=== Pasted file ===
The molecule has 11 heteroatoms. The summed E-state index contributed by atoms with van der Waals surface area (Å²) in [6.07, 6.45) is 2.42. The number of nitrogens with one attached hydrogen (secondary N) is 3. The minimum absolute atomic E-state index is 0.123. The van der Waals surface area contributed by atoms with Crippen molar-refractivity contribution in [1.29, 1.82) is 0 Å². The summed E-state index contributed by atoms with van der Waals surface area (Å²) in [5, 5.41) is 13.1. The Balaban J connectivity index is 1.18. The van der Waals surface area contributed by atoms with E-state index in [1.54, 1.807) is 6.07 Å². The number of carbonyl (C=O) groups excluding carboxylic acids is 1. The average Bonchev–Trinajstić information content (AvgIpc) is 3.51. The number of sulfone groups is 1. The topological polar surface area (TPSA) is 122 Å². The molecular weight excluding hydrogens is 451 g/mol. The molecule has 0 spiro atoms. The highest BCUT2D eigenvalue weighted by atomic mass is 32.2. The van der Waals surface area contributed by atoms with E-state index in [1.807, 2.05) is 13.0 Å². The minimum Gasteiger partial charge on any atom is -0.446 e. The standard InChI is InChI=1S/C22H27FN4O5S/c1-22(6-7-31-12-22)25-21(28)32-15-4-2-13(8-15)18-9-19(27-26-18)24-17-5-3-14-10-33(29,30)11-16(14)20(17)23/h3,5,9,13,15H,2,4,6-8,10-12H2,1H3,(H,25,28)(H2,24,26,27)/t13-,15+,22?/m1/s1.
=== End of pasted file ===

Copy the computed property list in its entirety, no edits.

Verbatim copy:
The molecule has 11 heteroatoms. The summed E-state index contributed by atoms with van der Waals surface area (Å²) in [6.07, 6.45) is 2.42. The number of nitrogens with one attached hydrogen (secondary N) is 3. The minimum absolute atomic E-state index is 0.123. The van der Waals surface area contributed by atoms with Crippen molar-refractivity contribution in [1.29, 1.82) is 0 Å². The summed E-state index contributed by atoms with van der Waals surface area (Å²) in [5, 5.41) is 13.1. The Balaban J connectivity index is 1.18. The van der Waals surface area contributed by atoms with E-state index in [1.54, 1.807) is 6.07 Å². The number of carbonyl (C=O) groups excluding carboxylic acids is 1. The average Bonchev–Trinajstić information content (AvgIpc) is 3.51. The number of sulfone groups is 1. The topological polar surface area (TPSA) is 122 Å². The molecular weight excluding hydrogens is 451 g/mol. The molecule has 0 spiro atoms. The highest BCUT2D eigenvalue weighted by atomic mass is 32.2. The van der Waals surface area contributed by atoms with E-state index in [1.807, 2.05) is 13.0 Å². The minimum Gasteiger partial charge on any atom is -0.446 e. The standard InChI is InChI=1S/C22H27FN4O5S/c1-22(6-7-31-12-22)25-21(28)32-15-4-2-13(8-15)18-9-19(27-26-18)24-17-5-3-14-10-33(29,30)11-16(14)20(17)23/h3,5,9,13,15H,2,4,6-8,10-12H2,1H3,(H,25,28)(H2,24,26,27)/t13-,15+,22?/m1/s1.